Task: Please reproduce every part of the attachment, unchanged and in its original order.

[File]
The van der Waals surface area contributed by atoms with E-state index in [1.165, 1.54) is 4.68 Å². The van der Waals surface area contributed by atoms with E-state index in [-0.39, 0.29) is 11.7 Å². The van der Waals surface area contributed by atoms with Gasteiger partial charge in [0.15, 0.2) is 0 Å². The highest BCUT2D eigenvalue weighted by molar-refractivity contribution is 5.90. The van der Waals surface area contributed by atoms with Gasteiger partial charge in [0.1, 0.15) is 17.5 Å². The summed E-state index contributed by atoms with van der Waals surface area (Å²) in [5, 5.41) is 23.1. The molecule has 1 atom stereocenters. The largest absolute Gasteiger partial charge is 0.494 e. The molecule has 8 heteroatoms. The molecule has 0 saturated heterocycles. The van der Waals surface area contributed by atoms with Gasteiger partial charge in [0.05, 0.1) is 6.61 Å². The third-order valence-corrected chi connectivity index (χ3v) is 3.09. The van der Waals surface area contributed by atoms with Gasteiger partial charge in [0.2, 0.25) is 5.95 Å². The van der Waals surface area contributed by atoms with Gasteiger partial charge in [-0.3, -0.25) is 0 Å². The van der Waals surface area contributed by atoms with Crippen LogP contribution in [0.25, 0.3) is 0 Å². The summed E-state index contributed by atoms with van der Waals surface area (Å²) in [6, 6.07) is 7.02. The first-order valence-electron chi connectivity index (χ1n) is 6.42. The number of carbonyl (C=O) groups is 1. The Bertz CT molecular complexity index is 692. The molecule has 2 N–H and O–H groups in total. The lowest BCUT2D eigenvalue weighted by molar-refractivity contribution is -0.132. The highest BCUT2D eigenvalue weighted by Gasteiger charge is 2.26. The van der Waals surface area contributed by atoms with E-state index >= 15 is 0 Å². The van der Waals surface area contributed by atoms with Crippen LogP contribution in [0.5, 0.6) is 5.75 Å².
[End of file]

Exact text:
The van der Waals surface area contributed by atoms with E-state index in [1.165, 1.54) is 4.68 Å². The van der Waals surface area contributed by atoms with E-state index in [-0.39, 0.29) is 11.7 Å². The van der Waals surface area contributed by atoms with Gasteiger partial charge in [0.15, 0.2) is 0 Å². The highest BCUT2D eigenvalue weighted by molar-refractivity contribution is 5.90. The van der Waals surface area contributed by atoms with Gasteiger partial charge in [0.1, 0.15) is 17.5 Å². The summed E-state index contributed by atoms with van der Waals surface area (Å²) in [5, 5.41) is 23.1. The molecule has 1 atom stereocenters. The largest absolute Gasteiger partial charge is 0.494 e. The molecule has 8 heteroatoms. The molecule has 0 saturated heterocycles. The van der Waals surface area contributed by atoms with Gasteiger partial charge in [0.05, 0.1) is 6.61 Å². The third-order valence-corrected chi connectivity index (χ3v) is 3.09. The van der Waals surface area contributed by atoms with Gasteiger partial charge in [0.2, 0.25) is 5.95 Å². The van der Waals surface area contributed by atoms with Gasteiger partial charge in [-0.3, -0.25) is 0 Å². The van der Waals surface area contributed by atoms with Crippen LogP contribution in [0.25, 0.3) is 0 Å². The summed E-state index contributed by atoms with van der Waals surface area (Å²) in [6, 6.07) is 7.02. The first-order valence-electron chi connectivity index (χ1n) is 6.42. The number of carbonyl (C=O) groups is 1. The Bertz CT molecular complexity index is 692. The molecule has 2 N–H and O–H groups in total. The lowest BCUT2D eigenvalue weighted by molar-refractivity contribution is -0.132. The highest BCUT2D eigenvalue weighted by Gasteiger charge is 2.26. The van der Waals surface area contributed by atoms with E-state index >= 15 is 0 Å². The van der Waals surface area contributed by atoms with Crippen LogP contribution in [0.5, 0.6) is 5.75 Å².